Because golf is an individual sport, it's not unnatural to look for reasons to identify with an athlete. If we're Irish, we may be partial to those players from the Emerald Isle. Perhaps you love Bubba Watson because you too grew up outside of a country club and never had a formal lesson. Maybe you and your favorite player share an alma mater. Walking through the clubhouse at Stanford, I couldn't help but think the list of Cardinal players is impressive: Tom Watson, Tiger Woods and Michelle Wie among them.

But as I've seen in Dustin Johnson, maybe you follow an athlete because of the reason you know about them in the first place: you like what they do in their sport and how they do it. Perhaps you surrender their personal story and stay with the professional one. I realize that's not an easy thing to do, but it must be what loyalists of Tiger Woods say. And maybe in the process of cheering for an unlikely pro athlete, you learn some unexpected things about yourself...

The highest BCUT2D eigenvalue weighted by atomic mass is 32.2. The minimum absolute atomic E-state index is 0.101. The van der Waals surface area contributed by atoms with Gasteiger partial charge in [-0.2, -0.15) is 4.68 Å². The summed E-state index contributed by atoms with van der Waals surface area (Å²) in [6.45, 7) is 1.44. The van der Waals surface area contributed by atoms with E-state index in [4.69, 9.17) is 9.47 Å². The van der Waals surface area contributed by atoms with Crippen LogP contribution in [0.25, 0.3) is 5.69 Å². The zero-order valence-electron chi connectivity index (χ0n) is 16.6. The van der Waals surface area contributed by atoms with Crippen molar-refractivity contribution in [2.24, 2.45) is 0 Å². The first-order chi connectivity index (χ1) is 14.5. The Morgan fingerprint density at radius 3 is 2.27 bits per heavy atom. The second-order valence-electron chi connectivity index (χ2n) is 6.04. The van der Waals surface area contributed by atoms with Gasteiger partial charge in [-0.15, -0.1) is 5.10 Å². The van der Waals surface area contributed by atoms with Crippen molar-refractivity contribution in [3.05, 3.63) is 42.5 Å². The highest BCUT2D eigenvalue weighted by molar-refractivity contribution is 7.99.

Other thoughts on DJ
  • Anyone can stand behind the athlete that always wins. Johnson is known for coming unbelievably close (more than once) and something goes wrong. In all honesty, that's not hard for me to relate to!
  • When I told my seniors that he is my favorite player, about 7 boys in each class looked at me and one another and gave a collective "yeah!" with appropriate head nod. 
  • Johnson's younger brother Austin is his caddie. 
  • "Never before has someone moved forward with so little effort." Quote by my friend Paul after watching DJ at the Masters. 
  • Is it just me or would Bradley Cooper play him in a golf movie?